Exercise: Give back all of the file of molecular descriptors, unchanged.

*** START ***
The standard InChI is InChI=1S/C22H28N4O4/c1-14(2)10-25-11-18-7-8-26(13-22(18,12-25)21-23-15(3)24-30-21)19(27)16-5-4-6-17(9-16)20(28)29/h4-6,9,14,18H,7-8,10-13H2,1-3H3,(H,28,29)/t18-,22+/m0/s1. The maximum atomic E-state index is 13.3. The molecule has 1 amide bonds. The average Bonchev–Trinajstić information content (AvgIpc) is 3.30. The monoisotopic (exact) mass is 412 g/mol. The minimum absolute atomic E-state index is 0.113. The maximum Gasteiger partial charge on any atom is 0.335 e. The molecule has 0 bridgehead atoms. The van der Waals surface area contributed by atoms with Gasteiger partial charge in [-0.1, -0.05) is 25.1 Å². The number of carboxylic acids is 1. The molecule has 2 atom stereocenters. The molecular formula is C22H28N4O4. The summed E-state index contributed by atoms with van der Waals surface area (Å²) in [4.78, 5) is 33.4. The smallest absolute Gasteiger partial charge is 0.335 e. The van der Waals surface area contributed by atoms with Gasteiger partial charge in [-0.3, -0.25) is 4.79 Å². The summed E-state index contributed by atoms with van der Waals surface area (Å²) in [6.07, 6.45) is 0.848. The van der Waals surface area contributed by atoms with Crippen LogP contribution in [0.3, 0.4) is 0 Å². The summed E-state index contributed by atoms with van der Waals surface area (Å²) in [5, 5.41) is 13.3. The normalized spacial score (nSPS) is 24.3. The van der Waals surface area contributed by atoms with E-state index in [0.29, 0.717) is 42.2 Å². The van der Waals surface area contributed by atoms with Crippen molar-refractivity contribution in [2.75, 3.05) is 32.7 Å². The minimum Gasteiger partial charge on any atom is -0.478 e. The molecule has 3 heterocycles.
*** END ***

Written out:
The standard InChI is InChI=1S/C22H28N4O4/c1-14(2)10-25-11-18-7-8-26(13-22(18,12-25)21-23-15(3)24-30-21)19(27)16-5-4-6-17(9-16)20(28)29/h4-6,9,14,18H,7-8,10-13H2,1-3H3,(H,28,29)/t18-,22+/m0/s1. The maximum atomic E-state index is 13.3. The molecule has 1 amide bonds. The average Bonchev–Trinajstić information content (AvgIpc) is 3.30. The monoisotopic (exact) mass is 412 g/mol. The minimum absolute atomic E-state index is 0.113. The maximum Gasteiger partial charge on any atom is 0.335 e. The molecule has 0 bridgehead atoms. The van der Waals surface area contributed by atoms with Gasteiger partial charge in [-0.1, -0.05) is 25.1 Å². The number of carboxylic acids is 1. The molecule has 2 atom stereocenters. The molecular formula is C22H28N4O4. The summed E-state index contributed by atoms with van der Waals surface area (Å²) in [4.78, 5) is 33.4. The smallest absolute Gasteiger partial charge is 0.335 e. The van der Waals surface area contributed by atoms with Gasteiger partial charge in [-0.3, -0.25) is 4.79 Å². The summed E-state index contributed by atoms with van der Waals surface area (Å²) in [6.07, 6.45) is 0.848. The van der Waals surface area contributed by atoms with Crippen LogP contribution in [0.3, 0.4) is 0 Å². The summed E-state index contributed by atoms with van der Waals surface area (Å²) in [5, 5.41) is 13.3. The normalized spacial score (nSPS) is 24.3. The van der Waals surface area contributed by atoms with E-state index in [0.29, 0.717) is 42.2 Å². The van der Waals surface area contributed by atoms with Crippen molar-refractivity contribution in [2.75, 3.05) is 32.7 Å². The minimum Gasteiger partial charge on any atom is -0.478 e. The molecule has 3 heterocycles.